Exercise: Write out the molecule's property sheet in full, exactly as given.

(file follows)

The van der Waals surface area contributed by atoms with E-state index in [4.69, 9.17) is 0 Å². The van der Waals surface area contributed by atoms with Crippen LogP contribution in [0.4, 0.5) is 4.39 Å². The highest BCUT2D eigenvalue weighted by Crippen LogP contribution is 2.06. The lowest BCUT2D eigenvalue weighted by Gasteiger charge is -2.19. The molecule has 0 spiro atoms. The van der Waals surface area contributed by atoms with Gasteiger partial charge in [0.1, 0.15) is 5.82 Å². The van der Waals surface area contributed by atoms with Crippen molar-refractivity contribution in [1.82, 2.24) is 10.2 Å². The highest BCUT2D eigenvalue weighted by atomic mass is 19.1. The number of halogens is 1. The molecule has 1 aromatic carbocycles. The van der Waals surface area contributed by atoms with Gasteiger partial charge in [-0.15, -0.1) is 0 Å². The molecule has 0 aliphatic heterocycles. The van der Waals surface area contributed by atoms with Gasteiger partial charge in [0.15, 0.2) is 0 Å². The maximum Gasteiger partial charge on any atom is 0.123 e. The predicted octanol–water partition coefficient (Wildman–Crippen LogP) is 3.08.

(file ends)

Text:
The van der Waals surface area contributed by atoms with E-state index in [4.69, 9.17) is 0 Å². The van der Waals surface area contributed by atoms with Crippen LogP contribution in [0.4, 0.5) is 4.39 Å². The highest BCUT2D eigenvalue weighted by Crippen LogP contribution is 2.06. The lowest BCUT2D eigenvalue weighted by Gasteiger charge is -2.19. The molecule has 0 spiro atoms. The van der Waals surface area contributed by atoms with Gasteiger partial charge in [0.1, 0.15) is 5.82 Å². The van der Waals surface area contributed by atoms with Crippen molar-refractivity contribution in [1.82, 2.24) is 10.2 Å². The highest BCUT2D eigenvalue weighted by atomic mass is 19.1. The number of halogens is 1. The molecule has 1 aromatic carbocycles. The van der Waals surface area contributed by atoms with Gasteiger partial charge in [-0.15, -0.1) is 0 Å². The molecule has 0 aliphatic heterocycles. The van der Waals surface area contributed by atoms with Gasteiger partial charge in [0.15, 0.2) is 0 Å². The maximum Gasteiger partial charge on any atom is 0.123 e. The predicted octanol–water partition coefficient (Wildman–Crippen LogP) is 3.08.